_a := (4 + -5) * 2
…into this:

Code: [Select]
Identifier (_a)
Value (4)
Value (5)
Value (2)

The expression engine then takes that tokenized collection and evaluates it. It does this by breaking down the tokenized expression into a tree, taking operator precedence into account. It does this until it descends into leaf nodes (nodes with no children, such as values and identifiers), then starts working its way up, evaluating the binary and unary nodes until it arrives upon a final result. In the above example, the tree would look something like this:

Code: [Select]
root: NodeBinary(Assignment)
    left: NodeLeaf(Identifier: _a)
    right: NodeBinary(Multiplication)
        left: NodeParenthesis(4 + -5)
            value: NodeBinary(Addition)
                left: NodeLeaf(Value: 4)
                right: NodeUnary(Negation)
                    value: 5
        right: NodeLeaf(Value: 2)

5 has a negation unary operation applied, giving us -5. Then, 4 is added to the resulting -5, giving us -1. That value is multiplied by 2, giving us -2. That value is then assigned to the identifier _a.

Since the value type allows us to handle all types more or less equally, it also lets you do some wonky stuff. The following concatenates -16 and 45, and 23 and 52 together as strings, then adds the result together:

Code: [Select]
(-16 & 45) + (23 & 52)
-1645 + 2353

Okay, great. So we have a working expression parser. Next step is to implement variables and API calls. Identifier nodes are going to handle both of them, with the mnemonic that simple variables are prefixed with an underscore and API calls handle…well, basically everything else. We also want everything to be case-insensitive, so we need to make sure to take that into account.

Variables are simple, so let's start with those. We're going to treat them as key/value pairs, so we can just use a Dictionary<string, Value> and that'll do the trick. We'll handle all of that in the API context handler. If we see an underscore prefix, we treat it as a variable, otherwise we treat it like an API call. Both both getting and setting variables it's a simple matter of transforming the key name to lowercase for case-insensitivity. For gets, we check to see if the key exists, returning null if it doesn't or the value if it does. For sets, we add a new entry to the Dictionary if the key doesn't exist and update the existing entry if it does.

As far as APIs are concerned, we want to write this in such a way that it'll work regardless of what the class looks like, so we'll need to use reflection. Since we support methods, properties, and fields, and all three of them are handled slightly differently, we need to be able to accommodate all three. First, we search for the member using a combination of reflection and a simple LINQ expression:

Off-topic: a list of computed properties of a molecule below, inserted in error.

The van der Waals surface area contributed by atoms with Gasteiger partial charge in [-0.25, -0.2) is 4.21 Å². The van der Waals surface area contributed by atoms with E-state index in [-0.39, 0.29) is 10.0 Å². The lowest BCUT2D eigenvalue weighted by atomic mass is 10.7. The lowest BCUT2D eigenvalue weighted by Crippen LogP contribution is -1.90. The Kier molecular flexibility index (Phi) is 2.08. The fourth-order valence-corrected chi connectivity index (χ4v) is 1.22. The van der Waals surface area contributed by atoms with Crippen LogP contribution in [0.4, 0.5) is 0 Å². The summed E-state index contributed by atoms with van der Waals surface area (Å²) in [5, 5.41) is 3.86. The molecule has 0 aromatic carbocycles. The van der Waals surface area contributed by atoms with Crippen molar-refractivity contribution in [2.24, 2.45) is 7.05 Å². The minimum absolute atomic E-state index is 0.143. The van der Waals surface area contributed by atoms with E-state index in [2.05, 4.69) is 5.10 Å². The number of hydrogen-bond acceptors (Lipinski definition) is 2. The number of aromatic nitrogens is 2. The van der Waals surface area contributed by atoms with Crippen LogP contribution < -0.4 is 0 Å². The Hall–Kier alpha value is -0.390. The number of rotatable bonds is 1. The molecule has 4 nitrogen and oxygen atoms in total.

Code: [Select]
var child = apiObject.GetType().GetMembers().FirstOrDefault(e => string.Equals(e.Name, objectName, StringComparison.InvariantCultureIgnoreCase))
This gives us a case-insensitive match to the first object containing that name. Since we're using an "OrDefault" query, we do a quick null check to make sure that it exists, throwing an exception if it doesn't. We can then check the MemberType property of the returned value. Since we're only concerned with fields, methods, and properties, we search for those.

Fields and properties are simple. All we have to do is cast those to FieldInfo or PropertyInfo, respectively, and call GetValue(). Return that to the parser and there we go. Methods are a bit more complicated, especially if you want to take optional parameters and polymorphism into account. We don't really care about that right now, so all we do is take whatever parameters the expression parser picked up (basically, by setting up a little rule where values in parens following identifiers are treated as parameters), convert it into an object array, cast the MemberInfo class to MethodInfo, then return the results of the Invoke method.

There is one little problem, however. We want to be able to write API functions like a normal .NET function, without necessarily having to use the Value types for parameters and the return value. The problem with this is that .NET's default binding wasn't really intended to handle something like the Value type. Since Values can be converted seamlessly to just about any type, we need to write a custom binder to ensure that conversion will work smoothly.

We do this by creating a ValueBinder class, which extends the .NET Binder class. The only method that we care about overriding is the ChangeType() method. All we have to do here is check the requested type and explicitly point it to the appropriate Value conversion method. The following works nicely:

Code: [Select]
public override object ChangeType(object value, Type type, CultureInfo culture) {
    var val = value as Value;
    if(type == typeof(Value))  // No conversion necessary.
        return value;

    if(val is null) return null;

    return Type.GetTypeCode(type) switch {